A former US defense secretary who served under four presidents referred the young aides on US President Barack Obama's national-security and foreign-policy teams as "dangerously naive" in an article published on Thursday in Politico magazine.
The article describes the disillusionment of many of Obama's top advisers who feel that the president's rhetoric has not matched up to his policies, especially in the Middle East.
"Many Obama supporters started out believing that the president had grand ambitions for replacing George W. Bush's militaristic posture with a more enlightened and progressive approach to the world before coming to believe they had misread a president who was not the idealistic internationalist they had thought he was," Michael Crowley wrote for the magazine.
He continued: "In hindsight, it seems clear that Obama came to office far more focused on showing the world that the Bush era was over than on any coherent strategy of his own for advancing human rights or democracy."
The article portrays Obama's younger staff members as idealistic foils to the older and more experienced foreign-policy hands like Gates and Hillary Clinton, who served as US secretary of state under Obama and is now the Democratic front-runner for president.
One of the most contentious issues of Obama's presidency seems to have come over Egypt. After the Arab Spring protests broke out in 2010 and 2011, many of Obama's younger staff members wanted the president to pull his support from then-President Hosni Mubarak — an "82-year-old dictator who ran a cruel police state," as Politico described him.
But this would come with its own set of complications, as more experienced advisers pointed out.
Politico described the dilemma, revealing what appears to be a wide gulf between those described as Obama's more idealistic advisers and his more pragmatic confidants on basic questions of how the administration should shape its foreign policy:
He was naturally inclined to side with young, Internet-savvy protesters against an 82-year-old dictator who ran a cruel police state. But Mubarak was also a longtime U.S. ally who opposed Islamic radicals, honored a peace treaty with Israel and gave the Pentagon vital access to the Suez Canal. Younger aides like [deputy national security adviser Ben] Rhodes, [current US ambassador to the United Nations Samantha] Power and Antony Blinken, then Vice President Joe Biden's national security adviser, urged Obama to get 'on the right side of history' and give Mubarak a decisive push.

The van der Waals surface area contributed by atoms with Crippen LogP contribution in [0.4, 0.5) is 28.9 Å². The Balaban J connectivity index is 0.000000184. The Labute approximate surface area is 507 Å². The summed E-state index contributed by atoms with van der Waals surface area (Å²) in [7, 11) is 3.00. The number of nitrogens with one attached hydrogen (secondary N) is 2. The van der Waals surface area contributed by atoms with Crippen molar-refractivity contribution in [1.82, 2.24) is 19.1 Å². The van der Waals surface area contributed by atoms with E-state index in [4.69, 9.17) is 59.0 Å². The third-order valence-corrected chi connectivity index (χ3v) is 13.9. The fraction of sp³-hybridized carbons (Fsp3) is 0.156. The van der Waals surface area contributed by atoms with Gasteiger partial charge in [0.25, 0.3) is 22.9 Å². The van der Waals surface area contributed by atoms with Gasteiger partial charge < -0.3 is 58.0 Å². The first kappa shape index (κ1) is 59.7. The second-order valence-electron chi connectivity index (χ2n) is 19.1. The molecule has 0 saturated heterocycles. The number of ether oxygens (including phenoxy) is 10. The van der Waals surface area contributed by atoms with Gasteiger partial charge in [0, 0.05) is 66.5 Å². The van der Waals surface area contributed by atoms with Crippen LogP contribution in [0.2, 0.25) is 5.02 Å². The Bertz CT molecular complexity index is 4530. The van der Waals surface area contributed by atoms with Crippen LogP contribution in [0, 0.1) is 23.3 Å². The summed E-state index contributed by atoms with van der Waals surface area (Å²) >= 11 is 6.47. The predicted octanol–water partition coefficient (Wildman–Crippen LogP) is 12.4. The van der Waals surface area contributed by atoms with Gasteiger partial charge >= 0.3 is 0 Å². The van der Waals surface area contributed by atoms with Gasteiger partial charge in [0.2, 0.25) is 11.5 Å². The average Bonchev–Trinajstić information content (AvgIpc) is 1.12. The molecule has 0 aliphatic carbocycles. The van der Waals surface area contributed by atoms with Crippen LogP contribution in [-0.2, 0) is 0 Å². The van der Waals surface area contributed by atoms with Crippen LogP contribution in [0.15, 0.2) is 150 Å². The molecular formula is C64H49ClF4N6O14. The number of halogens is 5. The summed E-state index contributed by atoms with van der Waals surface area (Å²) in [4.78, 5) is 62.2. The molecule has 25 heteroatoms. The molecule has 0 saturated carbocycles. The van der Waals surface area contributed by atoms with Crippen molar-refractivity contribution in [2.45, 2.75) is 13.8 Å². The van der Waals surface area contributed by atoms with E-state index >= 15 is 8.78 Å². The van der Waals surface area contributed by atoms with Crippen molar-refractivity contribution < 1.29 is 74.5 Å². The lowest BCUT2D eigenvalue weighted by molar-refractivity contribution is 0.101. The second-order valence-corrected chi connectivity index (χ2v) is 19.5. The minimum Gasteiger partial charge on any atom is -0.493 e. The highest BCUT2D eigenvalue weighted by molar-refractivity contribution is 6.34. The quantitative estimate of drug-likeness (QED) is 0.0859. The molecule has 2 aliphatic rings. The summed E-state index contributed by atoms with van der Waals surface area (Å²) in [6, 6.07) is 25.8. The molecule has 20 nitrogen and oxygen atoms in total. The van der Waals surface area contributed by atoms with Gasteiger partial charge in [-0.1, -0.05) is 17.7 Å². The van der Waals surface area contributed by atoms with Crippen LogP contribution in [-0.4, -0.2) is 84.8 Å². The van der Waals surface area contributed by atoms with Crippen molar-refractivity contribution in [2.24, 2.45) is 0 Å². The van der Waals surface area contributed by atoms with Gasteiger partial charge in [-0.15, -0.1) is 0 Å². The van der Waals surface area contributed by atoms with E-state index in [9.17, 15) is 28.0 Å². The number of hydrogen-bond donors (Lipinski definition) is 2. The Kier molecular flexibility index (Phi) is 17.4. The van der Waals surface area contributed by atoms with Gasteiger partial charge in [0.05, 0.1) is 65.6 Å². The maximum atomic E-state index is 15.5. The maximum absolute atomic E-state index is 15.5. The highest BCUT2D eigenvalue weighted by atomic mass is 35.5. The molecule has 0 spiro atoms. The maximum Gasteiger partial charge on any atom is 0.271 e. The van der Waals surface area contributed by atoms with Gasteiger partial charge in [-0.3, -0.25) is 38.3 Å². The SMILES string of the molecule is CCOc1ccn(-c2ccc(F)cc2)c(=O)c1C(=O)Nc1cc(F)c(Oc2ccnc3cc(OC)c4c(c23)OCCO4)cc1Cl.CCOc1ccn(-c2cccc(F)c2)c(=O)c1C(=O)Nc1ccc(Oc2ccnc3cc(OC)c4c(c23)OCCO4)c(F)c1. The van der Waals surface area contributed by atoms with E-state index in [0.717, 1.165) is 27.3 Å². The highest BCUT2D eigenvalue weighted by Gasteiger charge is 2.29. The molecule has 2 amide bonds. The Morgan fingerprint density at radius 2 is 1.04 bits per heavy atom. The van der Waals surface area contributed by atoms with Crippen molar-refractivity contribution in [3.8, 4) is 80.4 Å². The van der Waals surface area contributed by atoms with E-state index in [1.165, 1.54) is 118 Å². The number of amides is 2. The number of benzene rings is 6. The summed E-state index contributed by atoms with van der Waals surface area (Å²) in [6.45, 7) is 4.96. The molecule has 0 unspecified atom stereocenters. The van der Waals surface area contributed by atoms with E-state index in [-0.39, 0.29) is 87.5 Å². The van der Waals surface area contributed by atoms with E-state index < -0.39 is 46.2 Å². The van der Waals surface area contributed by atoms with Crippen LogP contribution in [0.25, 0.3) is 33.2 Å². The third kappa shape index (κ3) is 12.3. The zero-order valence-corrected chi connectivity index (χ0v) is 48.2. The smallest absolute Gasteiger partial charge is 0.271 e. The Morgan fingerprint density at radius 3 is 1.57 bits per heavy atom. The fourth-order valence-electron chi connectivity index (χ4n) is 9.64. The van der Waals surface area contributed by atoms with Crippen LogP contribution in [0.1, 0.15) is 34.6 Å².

Secretary of State Hillary Clinton would later describe them, in her memoir, as being "swept up in the drama and idealism of the moment." She, along with other elders like Gates and then-national security adviser Tom Donilon, warned of unintended consequences. Gates recalled the way Jimmy Carter withdrew his support for the embattled Shah of Iran only to see the fanatical Ayatollah Khomeini hijack Iran's 1979 revolution. Obama's chief of staff, William Daley, would listen to Rhodes in White House meetings and wonder what he really knew about Egypt.
Power's "hobbyhorse" was maintaining dignity in America's relations with the world, and Rhodes "emerged early as an idealistic thinker who wanted to see American values advanced in peaceful ways," according to Politico. Gates reportedly found these 30-something aides "dangerously naive."
In the end, Obama ended up siding with Rhodes and called for Mubarak to step down. Obama staffers gathered for a party after Mubarak resigned, but not everyone was confident in their celebrations. Michael McFaul, the former US ambassador to Russia, told Politico that while it was a "euphoric night," he was "nervous as hell" amid the reveling thinking of everything that could go wrong.
After Mubarak left office, an Islamist president, Mohamed Morsi, was elected in his place. Morsi was later toppled in a military coup by Gen. Abdel Fattah el-Sisi, whose forces massacred peacefully protesting Morsi supporters after he took power.
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